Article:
The white-cheeked barbet or small green barbet (Psilopogon viridis) is a species of Asian barbet found in southern India. It is very similar to the more widespread brown-headed barbet (or large green barbet, Psilopogon zeylanicus), but this species has a distinctive supercilium and a broad white cheek stripe below the eye and is found in the forest areas of the Western Ghats, parts of the Eastern Ghats and adjoining hills. The brown-headed barbet has an orange eye-ring but the calls are very similar and the two species occur together in some of the drier forests to the east of the Western Ghats. Like all other Asian barbets, they are mainly frugivorous (although they may sometimes eat insects), and use their bills to excavate nest cavities in trees.
The white-cheeked barbet is 16.5–18.5 cm in length. It has a brownish head streaked with white, sometimes giving it a capped appearance. The bill is pale pink. Size varies from the larger northern birds to the southern ones.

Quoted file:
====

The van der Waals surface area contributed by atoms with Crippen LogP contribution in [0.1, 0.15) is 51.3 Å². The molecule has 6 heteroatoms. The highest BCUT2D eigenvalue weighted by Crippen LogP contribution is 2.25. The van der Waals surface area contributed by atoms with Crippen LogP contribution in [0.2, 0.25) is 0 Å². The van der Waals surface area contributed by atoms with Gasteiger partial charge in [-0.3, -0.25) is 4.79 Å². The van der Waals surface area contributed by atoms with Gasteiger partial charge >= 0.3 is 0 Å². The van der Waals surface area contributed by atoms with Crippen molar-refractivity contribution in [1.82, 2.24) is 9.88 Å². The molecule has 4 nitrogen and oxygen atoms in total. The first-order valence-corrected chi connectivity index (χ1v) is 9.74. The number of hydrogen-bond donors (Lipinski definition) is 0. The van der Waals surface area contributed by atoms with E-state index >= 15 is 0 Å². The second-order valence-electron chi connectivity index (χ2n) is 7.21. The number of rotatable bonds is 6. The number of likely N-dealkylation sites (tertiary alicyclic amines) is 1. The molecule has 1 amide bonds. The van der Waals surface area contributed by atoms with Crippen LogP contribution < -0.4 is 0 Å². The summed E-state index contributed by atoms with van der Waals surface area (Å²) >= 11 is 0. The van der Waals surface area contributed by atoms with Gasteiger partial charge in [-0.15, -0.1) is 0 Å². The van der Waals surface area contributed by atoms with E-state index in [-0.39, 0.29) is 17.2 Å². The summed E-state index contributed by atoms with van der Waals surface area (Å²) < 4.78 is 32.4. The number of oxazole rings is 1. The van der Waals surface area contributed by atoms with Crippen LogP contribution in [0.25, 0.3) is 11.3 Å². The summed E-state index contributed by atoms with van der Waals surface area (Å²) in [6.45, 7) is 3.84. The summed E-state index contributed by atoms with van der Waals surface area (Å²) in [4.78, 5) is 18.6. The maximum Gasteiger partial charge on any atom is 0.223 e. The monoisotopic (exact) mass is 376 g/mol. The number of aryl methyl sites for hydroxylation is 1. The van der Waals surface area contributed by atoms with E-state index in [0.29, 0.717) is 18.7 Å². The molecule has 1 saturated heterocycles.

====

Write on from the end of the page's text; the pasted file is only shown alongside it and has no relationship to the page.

Like many other Asian barbets, white-cheeked barbets are green, sit still, and perch upright, making them difficult to spot. During the breeding season which begins at the start of summer their calls become loud and constant especially in the mornings. The call, a monotonous Kot-roo...Kotroo... starting with an explosive trrr is not easily differentiated from that of the brown-headed barbet. During hot afternoons, they may also utter a single note wut not unlike the call of collared scops owl or coppersmith barbet. Other harsh calls are produced during aggressive encounters.[